Hong Kong Chief Executive Leung Chun Yung heckled in Parliament over missing booksellers

HONG KONG - Democratic lawmakers heckled Hong Kong's leader in Parliament on Wednesday (Jan 13), slamming him for not speaking out over five missing booksellers feared to have been detained by the authorities in mainland China.

The five from Mighty Current publishing house, known for books critical of Beijing, disappeared last year, stoking fears that Chinese control is tightening in semi-autonomous Hong Kong.

The latest to vanish is Mr Lee Bo, 65, last seen in Hong Kong on Dec 30. Three others went missing in southern China and one in Thailand, all in October.

Hong Kong leader Leung Chun Ying was lambasted as he delivered a key policy speech, with several democratic lawmakers shouting at him before they were removed by security.

"Where is Lee Bo? Why don't you answer Hong Kong people," Labour Party's Lee Cheuk Yan yelled.

Pro-democracy lawmakers, activists and some residents believe the publishers were kidnapped by the Chinese authorities, and the disappearances have triggered outrage and protests in recent weeks amid fears freedoms in the city are eroding.

Critics accuse Beijing of trampling on the "one country, two systems" agreement under which Hong Kong was guaranteed civil liberties when it was returned by Britain to China in 1997.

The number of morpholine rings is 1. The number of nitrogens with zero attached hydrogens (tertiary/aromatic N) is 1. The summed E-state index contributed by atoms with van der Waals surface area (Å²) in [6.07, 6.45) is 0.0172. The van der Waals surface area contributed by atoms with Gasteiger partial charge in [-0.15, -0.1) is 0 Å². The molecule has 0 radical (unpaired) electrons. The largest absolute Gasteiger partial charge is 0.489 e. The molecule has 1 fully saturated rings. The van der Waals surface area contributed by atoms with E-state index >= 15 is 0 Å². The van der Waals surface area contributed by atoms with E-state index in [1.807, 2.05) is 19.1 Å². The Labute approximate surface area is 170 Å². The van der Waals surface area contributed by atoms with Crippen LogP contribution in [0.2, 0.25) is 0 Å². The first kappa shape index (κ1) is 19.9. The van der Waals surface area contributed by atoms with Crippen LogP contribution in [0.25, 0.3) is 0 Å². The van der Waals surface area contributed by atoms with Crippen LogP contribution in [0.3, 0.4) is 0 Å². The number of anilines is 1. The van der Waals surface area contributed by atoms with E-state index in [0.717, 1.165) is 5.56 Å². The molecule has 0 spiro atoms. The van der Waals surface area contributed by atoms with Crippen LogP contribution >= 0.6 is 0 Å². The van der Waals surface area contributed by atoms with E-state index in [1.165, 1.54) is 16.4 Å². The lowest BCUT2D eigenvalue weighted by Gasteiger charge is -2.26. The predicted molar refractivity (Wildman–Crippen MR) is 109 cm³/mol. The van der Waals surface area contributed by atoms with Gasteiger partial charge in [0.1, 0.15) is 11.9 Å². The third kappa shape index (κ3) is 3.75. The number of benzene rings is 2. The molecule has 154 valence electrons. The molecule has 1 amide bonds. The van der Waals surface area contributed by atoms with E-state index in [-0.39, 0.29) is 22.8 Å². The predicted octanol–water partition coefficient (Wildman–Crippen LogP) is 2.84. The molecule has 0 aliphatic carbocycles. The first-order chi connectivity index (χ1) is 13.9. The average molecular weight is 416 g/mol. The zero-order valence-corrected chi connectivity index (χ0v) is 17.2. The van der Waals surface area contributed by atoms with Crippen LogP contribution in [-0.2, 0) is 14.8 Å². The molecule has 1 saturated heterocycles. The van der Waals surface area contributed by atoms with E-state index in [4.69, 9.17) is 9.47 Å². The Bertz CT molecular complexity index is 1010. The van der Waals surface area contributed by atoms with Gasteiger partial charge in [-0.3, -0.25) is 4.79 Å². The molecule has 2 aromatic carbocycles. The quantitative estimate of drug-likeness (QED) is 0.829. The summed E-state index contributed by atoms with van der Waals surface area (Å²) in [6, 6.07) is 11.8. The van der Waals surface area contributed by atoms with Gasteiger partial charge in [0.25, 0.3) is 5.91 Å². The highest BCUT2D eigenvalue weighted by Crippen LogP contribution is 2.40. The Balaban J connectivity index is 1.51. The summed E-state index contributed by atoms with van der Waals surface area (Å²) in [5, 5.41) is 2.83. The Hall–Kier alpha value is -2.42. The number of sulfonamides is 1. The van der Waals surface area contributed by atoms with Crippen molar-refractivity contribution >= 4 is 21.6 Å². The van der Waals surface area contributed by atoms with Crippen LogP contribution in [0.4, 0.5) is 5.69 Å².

"This is the important matter. Any other policy is meaningless if the 'one country two systems' is finished," Mr Lee said.

Another lawmaker, Mr Raymond Chan, shouted: "Even the basic safety of Hong Kong people can disappear, why aren't you talking about this?"

Dozens of demonstrators also gathered outside the legislative council building where Mr Leung was speaking.

"He does not make Hong Kong people's well-being a priority," activist James Hon told AFP.

"He should immediately take action to rescue the five people from the... bookstore."

Hong Kong officials have said they requested information on the booksellers' whereabouts from the Chinese authorities, but have not received an answer.

Mr Leung Chun-ying said on Wednesday that he placed a great deal of emphasis on the case, and has raised the issue with the authorities in China's mainland.

Mr Jasper Tsang, the Parliament's speaker, has also spoken out against the disappearances.

"We have one country, two systems... our way of life is such that no one should disappear suddenly," he told Hong Kong's South China Morning Post on Tuesday.

In his speech, Mr Leung also warned of "obstacles" ahead for the city's economy amid a global economic slowdown, triggered by tumult in China, that hit Hong Kong's trade sector last year.

Residents of the city are increasingly discontent over soaring property prices and lagging wages, taking a further toll on the government's popularity.

Mr Leung's approval rating has plunged to a low of 37.5 per cent, according to an opinion poll released by the University of Hong Kong on Tuesday.